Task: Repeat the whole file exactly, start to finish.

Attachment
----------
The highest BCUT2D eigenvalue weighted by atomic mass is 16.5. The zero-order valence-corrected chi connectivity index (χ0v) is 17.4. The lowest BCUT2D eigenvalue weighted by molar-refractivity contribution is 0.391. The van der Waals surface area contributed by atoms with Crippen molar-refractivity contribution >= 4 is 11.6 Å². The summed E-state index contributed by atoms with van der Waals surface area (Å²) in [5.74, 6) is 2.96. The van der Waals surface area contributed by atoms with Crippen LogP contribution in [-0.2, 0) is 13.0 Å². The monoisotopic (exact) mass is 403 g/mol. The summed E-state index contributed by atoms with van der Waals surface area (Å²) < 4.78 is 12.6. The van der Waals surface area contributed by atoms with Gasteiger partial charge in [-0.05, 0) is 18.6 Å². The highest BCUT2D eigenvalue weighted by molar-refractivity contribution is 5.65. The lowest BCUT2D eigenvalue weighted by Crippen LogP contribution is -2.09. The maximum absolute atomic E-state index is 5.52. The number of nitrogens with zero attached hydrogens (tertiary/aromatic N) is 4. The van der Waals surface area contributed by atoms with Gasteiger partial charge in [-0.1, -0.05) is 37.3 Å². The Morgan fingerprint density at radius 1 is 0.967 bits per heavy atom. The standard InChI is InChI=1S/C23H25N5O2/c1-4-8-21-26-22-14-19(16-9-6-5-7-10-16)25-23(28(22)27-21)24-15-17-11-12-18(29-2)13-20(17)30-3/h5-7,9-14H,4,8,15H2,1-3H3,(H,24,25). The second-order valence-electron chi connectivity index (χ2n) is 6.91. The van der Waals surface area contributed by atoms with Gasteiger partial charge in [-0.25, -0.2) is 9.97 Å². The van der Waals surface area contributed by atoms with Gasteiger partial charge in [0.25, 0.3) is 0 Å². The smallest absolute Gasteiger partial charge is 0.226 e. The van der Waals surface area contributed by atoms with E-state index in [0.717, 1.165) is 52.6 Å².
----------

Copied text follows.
The highest BCUT2D eigenvalue weighted by atomic mass is 16.5. The zero-order valence-corrected chi connectivity index (χ0v) is 17.4. The lowest BCUT2D eigenvalue weighted by molar-refractivity contribution is 0.391. The van der Waals surface area contributed by atoms with Crippen molar-refractivity contribution >= 4 is 11.6 Å². The summed E-state index contributed by atoms with van der Waals surface area (Å²) in [5.74, 6) is 2.96. The van der Waals surface area contributed by atoms with Crippen LogP contribution in [-0.2, 0) is 13.0 Å². The monoisotopic (exact) mass is 403 g/mol. The summed E-state index contributed by atoms with van der Waals surface area (Å²) < 4.78 is 12.6. The van der Waals surface area contributed by atoms with Gasteiger partial charge in [-0.05, 0) is 18.6 Å². The highest BCUT2D eigenvalue weighted by molar-refractivity contribution is 5.65. The lowest BCUT2D eigenvalue weighted by Crippen LogP contribution is -2.09. The maximum absolute atomic E-state index is 5.52. The number of nitrogens with zero attached hydrogens (tertiary/aromatic N) is 4. The van der Waals surface area contributed by atoms with Gasteiger partial charge in [-0.1, -0.05) is 37.3 Å². The Morgan fingerprint density at radius 1 is 0.967 bits per heavy atom. The standard InChI is InChI=1S/C23H25N5O2/c1-4-8-21-26-22-14-19(16-9-6-5-7-10-16)25-23(28(22)27-21)24-15-17-11-12-18(29-2)13-20(17)30-3/h5-7,9-14H,4,8,15H2,1-3H3,(H,24,25). The second-order valence-electron chi connectivity index (χ2n) is 6.91. The van der Waals surface area contributed by atoms with Gasteiger partial charge in [-0.25, -0.2) is 9.97 Å². The van der Waals surface area contributed by atoms with Gasteiger partial charge in [0.25, 0.3) is 0 Å². The smallest absolute Gasteiger partial charge is 0.226 e. The van der Waals surface area contributed by atoms with E-state index in [0.717, 1.165) is 52.6 Å².